Sunday, May 24, 2009

What to believe: the spread of H1N1 .... or empty hysteria?

My friend Keisuke reassured me tonight that most Japanese people share my frustration at the inability to grasp Tokyo. The longer I stay here, the more daunting and mesmerizing it becomes as each day offers insights and information that I have no idea of how to process. It's the ultimate postmodernist conglomeration of surfaces reflecting off surfaces, no matter how contradictory, or incompatibile.

The daily irreconcilabilities are everywhere: take the baffling hysteria around Swine Flu. The conference I was scheduled to attend in Tokyo was cancelled due to Swine Flu. Daily, schools and universities are closing across the country. The government continues to issue warnings as the pandemic supposedly spreads. And yet, there is not a single sign of this panic in the streets. True, there are people with masks - but aren't there always? I watched one of the sushi chefs sneeze tonight, and though he did it away from the counter, he turned right back round and continued making maki. Someone coughed irregularly on the subway this morning and no one around him batted an eye. Clearly no one on that train was concerned about catching swine flu, and neither were the other diners in the restuarant. As a result, I remain suspicious of the government's assiduous effort to deter movement and tourissm. Perhaps it's the people on the street who I should treat with suspicion? The dilemna of who and what to believe.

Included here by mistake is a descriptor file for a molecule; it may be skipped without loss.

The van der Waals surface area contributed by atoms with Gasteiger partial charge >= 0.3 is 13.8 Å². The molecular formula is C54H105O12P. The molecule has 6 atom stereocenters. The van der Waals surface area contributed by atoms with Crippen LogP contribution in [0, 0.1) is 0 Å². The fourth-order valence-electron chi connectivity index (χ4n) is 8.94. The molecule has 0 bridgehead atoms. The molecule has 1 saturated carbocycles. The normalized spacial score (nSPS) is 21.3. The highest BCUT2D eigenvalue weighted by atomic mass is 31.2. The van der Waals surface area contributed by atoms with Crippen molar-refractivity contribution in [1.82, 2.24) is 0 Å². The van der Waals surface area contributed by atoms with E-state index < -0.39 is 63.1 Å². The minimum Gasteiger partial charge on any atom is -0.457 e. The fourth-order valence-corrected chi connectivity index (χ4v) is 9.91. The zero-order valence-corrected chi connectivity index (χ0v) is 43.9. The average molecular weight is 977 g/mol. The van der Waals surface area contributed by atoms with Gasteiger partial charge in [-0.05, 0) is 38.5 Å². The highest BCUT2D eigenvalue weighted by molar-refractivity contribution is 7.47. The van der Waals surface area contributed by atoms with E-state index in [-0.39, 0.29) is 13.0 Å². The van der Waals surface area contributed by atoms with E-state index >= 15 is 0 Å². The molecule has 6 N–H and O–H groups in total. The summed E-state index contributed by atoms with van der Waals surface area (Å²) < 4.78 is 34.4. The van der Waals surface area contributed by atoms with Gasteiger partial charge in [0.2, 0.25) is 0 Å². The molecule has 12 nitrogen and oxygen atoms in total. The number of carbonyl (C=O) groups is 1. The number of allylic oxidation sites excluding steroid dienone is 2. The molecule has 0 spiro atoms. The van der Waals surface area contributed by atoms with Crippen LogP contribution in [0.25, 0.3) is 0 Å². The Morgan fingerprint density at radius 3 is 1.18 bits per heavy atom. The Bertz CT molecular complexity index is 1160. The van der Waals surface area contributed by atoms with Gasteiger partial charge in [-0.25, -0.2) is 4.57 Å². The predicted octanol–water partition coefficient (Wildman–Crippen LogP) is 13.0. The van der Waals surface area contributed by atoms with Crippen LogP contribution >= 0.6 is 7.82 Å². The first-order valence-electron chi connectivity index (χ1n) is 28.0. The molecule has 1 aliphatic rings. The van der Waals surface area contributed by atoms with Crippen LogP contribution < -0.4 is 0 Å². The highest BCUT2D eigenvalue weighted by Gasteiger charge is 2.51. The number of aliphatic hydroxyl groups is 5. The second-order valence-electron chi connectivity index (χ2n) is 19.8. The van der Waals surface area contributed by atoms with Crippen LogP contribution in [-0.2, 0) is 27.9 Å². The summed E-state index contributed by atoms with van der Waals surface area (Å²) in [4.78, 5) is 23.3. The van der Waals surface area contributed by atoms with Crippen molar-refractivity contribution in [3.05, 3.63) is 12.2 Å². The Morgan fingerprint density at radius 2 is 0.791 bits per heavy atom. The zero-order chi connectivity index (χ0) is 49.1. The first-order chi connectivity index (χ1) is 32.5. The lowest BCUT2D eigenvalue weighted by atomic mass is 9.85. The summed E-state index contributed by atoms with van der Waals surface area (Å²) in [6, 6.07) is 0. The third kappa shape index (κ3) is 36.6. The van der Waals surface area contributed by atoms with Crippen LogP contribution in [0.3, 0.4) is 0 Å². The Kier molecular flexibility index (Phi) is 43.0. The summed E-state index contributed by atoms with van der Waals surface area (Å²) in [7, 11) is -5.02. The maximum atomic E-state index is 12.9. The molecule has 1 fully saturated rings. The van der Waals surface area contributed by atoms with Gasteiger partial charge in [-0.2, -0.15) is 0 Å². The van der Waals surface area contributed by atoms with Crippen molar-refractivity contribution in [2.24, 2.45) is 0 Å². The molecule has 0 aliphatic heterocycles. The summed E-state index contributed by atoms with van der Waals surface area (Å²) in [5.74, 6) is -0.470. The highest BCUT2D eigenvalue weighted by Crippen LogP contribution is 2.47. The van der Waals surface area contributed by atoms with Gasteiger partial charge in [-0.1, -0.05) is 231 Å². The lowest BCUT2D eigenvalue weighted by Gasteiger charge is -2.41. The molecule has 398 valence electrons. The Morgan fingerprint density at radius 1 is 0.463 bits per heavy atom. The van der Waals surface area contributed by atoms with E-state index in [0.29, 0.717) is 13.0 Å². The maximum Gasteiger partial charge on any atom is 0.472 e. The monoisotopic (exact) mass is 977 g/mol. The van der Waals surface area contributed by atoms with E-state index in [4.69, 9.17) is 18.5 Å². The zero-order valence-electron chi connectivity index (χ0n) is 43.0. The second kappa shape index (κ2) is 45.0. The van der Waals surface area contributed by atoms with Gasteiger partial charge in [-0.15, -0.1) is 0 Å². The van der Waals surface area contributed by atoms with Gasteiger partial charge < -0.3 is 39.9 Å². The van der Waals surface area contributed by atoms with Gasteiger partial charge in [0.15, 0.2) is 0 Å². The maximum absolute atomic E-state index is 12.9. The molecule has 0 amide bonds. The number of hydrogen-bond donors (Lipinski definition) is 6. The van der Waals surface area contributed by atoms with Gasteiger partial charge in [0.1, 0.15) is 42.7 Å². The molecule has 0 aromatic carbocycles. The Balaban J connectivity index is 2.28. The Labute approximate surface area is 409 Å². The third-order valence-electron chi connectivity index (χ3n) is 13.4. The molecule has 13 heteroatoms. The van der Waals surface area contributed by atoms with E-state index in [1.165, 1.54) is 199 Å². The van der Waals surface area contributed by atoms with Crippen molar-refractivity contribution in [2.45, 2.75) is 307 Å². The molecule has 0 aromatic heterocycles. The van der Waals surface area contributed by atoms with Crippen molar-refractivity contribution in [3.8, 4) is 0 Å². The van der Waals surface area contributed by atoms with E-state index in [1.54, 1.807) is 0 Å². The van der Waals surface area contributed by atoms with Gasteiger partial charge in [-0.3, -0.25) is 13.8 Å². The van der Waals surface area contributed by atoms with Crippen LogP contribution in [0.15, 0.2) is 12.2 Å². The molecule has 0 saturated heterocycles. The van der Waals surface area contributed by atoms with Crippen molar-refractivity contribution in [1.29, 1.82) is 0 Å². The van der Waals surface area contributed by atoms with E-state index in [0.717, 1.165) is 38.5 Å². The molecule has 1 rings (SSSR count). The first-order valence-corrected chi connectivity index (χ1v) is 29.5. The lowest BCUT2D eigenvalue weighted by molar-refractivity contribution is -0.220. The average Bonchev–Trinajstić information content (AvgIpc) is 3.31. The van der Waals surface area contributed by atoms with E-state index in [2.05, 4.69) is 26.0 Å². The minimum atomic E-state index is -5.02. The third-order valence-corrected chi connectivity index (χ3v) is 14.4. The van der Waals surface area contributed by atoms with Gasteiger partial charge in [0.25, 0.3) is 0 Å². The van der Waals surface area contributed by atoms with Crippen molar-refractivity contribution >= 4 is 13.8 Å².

Then again, maybe I need to take what I see and hear at face value instead of diving into suspicion. Tonight, my mother and I ended up in a restaurant on the basis of the design of the calligraphic sign out the front. I asked the woman at the door if she had a menu, to which her reply was a simple "we serve chicken." Of course, I immediately assumed that her English was poor and she didn't know any other words. Afterall, what restaurant serves just chicken? That would be absurd. So mother and I propped ourselves at the bar, were lavished with pickles and some kind of radish mash with a raw egg in the middle, water, tea, empty bowls and plates. The glass counter in front of us was filled with rows and rows of skewers each with different meats (or so we thought). Dutifully, feeling like locals, but definitely not looking like them, we pointed to the safest option - chicken. I got adventurous and pointed to another with what looked like meat balls - it was chicken. When the man next to me had what I thought was shrimp, I asked for one of those - it was chicken. Mother joined in the adventure and pointed to what looked like lamb - it was chicken. We ordered soup - chicken, and by the time I glanced down to the other end of the counter to see eggs, I knew who had produced them. Why did I not believe the woman in the first place? Because like the swine flu, something about it didn't gel with my cultural conditioning.

However, given my mother's reaction when I suggested we ask the couple next to us if they could tell us what they were eating, as they were obviously not Japanese, I can't even be certain it's cultural conditioning - I certainly don't get my healthy dose of suspicion from her. She looked at me in horror - as though I had suggested she walk to the top of Mt Fuji: "hell no, they might be Mexican!"

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